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Accueil | Français » Publications » Articles scientifiques » Enhancing sesame production in West Africa’s Sahel : a comprehensive insight (...)

Enhancing sesame production in West Africa’s Sahel : a comprehensive insight into the cultivation of this untapped crop in Senegal and Mali

Komivi Dossa, Mariama Konteye, Mareme Niang, Youssouf Doumbia and Ndiaga Cissé
Agriculture & Food Security20176:68©
The Author(s) 2017
Received : 18 July 2017
Accepted : 19 October 2017
Published : 14 December 2017


West Africa’s Sahel is characterized by a dry and hot climate with limited rainfall that impairs the production of several crops. Sesame is a resilient crop that is well suited to this environment. Unfortunately, there is a lack of data relative to the status of its production in West Africa. We made investigations in four major sesame-growing areas of Senegal and Mali, into the status of the crop’s production, its agronomic practices, the challenges farmers face and their preferences concerning the traits that should be improved.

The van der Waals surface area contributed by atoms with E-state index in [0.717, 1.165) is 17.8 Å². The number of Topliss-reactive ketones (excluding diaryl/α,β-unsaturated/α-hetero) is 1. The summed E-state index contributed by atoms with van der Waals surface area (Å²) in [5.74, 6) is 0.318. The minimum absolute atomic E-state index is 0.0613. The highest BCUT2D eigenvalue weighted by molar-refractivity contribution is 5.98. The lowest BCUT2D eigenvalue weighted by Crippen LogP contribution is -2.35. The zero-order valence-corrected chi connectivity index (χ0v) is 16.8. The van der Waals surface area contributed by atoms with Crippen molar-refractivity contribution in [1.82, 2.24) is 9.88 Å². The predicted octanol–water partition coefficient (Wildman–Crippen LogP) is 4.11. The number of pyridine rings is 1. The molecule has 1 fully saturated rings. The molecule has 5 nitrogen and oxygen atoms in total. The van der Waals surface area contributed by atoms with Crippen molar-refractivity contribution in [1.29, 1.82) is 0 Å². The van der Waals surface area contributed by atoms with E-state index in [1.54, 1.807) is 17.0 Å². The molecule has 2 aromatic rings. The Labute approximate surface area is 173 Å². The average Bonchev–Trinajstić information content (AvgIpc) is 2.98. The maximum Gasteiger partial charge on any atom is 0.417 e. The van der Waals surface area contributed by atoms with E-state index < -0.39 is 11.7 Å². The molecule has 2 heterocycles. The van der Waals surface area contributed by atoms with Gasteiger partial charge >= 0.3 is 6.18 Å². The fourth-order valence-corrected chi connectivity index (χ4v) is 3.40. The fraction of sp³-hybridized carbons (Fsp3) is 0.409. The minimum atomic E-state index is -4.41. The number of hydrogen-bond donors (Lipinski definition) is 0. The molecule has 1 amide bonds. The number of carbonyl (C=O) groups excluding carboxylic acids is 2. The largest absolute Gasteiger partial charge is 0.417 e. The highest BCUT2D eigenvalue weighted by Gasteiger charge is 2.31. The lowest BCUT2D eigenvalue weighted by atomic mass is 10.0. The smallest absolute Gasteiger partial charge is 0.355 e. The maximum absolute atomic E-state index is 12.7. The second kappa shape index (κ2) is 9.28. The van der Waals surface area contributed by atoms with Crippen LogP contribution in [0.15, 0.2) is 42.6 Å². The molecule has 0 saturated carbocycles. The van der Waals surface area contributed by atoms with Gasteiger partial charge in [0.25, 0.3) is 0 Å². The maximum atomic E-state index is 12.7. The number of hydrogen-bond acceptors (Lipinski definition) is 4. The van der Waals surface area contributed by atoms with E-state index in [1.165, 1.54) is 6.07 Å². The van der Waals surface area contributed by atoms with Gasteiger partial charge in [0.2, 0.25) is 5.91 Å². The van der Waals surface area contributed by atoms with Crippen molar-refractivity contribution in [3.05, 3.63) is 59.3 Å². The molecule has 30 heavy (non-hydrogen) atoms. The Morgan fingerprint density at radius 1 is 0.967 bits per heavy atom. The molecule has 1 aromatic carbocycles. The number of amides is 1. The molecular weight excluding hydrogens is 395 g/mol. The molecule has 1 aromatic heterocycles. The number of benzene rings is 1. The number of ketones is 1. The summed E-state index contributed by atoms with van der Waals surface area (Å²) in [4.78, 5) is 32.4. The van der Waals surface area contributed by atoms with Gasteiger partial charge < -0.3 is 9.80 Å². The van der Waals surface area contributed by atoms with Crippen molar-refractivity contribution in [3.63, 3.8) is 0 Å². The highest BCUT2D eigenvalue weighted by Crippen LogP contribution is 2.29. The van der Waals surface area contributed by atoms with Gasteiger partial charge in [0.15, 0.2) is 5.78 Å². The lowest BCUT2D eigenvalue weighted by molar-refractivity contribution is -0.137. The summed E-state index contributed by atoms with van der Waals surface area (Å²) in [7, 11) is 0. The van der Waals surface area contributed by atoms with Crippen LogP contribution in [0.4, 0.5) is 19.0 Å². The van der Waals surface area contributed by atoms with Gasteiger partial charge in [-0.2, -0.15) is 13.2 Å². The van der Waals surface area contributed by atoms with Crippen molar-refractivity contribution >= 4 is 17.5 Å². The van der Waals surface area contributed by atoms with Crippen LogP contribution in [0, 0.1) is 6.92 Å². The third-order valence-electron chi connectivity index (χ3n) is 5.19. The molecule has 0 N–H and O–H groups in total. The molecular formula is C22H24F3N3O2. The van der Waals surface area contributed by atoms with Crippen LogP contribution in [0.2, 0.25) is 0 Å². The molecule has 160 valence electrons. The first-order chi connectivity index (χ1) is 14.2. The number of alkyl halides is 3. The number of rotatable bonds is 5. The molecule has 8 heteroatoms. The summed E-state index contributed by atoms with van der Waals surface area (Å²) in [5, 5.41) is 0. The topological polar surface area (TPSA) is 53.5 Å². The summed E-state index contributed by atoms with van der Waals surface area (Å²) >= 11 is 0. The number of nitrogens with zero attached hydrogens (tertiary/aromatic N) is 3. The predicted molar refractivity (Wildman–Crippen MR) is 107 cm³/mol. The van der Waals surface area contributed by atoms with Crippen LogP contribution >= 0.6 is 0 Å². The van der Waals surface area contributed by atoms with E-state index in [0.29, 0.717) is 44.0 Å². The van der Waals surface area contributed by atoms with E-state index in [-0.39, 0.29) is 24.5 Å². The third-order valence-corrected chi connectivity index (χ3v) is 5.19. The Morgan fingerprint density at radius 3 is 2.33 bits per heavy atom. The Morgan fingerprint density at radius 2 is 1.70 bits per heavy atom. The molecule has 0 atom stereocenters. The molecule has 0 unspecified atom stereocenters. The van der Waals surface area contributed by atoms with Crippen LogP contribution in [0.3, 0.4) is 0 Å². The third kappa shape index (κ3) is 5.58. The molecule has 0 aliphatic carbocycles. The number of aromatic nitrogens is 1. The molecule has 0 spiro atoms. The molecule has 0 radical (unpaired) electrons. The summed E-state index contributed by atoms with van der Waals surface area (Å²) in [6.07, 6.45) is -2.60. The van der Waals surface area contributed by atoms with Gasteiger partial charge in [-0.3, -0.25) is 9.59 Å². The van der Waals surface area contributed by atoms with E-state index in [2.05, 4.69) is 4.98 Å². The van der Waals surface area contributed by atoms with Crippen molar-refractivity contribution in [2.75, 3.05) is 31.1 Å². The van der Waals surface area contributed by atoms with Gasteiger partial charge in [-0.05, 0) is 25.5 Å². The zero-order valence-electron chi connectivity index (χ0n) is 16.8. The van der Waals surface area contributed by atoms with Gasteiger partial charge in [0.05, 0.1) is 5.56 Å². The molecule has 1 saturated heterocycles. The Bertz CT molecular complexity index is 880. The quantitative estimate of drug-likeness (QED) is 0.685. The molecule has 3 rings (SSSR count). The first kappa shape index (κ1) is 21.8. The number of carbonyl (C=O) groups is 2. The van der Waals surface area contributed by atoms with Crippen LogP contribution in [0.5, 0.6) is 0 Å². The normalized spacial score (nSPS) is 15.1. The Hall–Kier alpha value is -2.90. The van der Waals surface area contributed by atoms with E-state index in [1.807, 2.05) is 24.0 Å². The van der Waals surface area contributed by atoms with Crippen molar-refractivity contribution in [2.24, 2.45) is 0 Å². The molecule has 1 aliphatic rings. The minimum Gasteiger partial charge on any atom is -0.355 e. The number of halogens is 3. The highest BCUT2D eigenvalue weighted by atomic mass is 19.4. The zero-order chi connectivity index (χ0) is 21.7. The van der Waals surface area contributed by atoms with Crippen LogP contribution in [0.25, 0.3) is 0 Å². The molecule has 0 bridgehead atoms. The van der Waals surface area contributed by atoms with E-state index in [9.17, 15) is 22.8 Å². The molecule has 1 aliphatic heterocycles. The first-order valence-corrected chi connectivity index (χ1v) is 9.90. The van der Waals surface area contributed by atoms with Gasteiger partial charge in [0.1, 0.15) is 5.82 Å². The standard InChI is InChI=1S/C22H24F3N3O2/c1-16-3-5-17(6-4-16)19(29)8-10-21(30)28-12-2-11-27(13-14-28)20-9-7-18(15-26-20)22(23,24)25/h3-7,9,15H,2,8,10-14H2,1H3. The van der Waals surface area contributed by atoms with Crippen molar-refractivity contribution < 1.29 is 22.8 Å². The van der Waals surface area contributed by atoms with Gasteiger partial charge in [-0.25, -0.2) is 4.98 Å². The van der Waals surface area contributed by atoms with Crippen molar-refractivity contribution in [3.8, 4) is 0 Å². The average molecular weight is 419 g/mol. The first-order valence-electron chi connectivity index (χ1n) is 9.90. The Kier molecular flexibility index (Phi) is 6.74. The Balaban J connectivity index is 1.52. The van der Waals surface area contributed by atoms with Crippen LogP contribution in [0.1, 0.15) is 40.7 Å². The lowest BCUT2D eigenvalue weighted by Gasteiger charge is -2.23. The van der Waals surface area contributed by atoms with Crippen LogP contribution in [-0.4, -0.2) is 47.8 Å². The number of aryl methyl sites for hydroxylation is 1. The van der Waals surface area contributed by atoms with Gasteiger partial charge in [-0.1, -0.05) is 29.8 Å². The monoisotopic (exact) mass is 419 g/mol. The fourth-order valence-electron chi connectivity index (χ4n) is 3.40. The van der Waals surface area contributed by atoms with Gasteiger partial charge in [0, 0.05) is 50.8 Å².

A total of 256 sesame producers in 47 villages were interviewed using a semi-structured questionnaire. The results showed that sesame is a multi-ethnic crop and only 20% of the total fields owned by farmers were allocated to its cultivation. The yield and the seasonal production of sesame per farmer was quite weak showing that this crop is still a commodity grown on a small scale. Various cultivars were grown, and the most widely grown ones have considerable levels of oil (53–60.34%) and protein (18–21.89%) contents. In both countries, seed marketing was the main impediment the producers faced on account of a lack of reliable markets and of a considerable fluctuation in prices.


Overall, the sesame sector is still traditional but is progressively developing and sesame could become an important cash crop for smallholders in West Africa’s Sahel. Research programs should target the release of the varieties with higher yield, a stronger resistance to drought, heat, diseases and pests, a good seed quality and improved plant architecture. This study represents the first insight into the sesame sector in West Africa’s Sahel, and our findings may guide researchers and policy-makers to boost this sector for ensuring food security and the improvement of small-scale farmers’ livelihood.

SesameCrop productionConstraintsFood securityWest Africa’s Sahel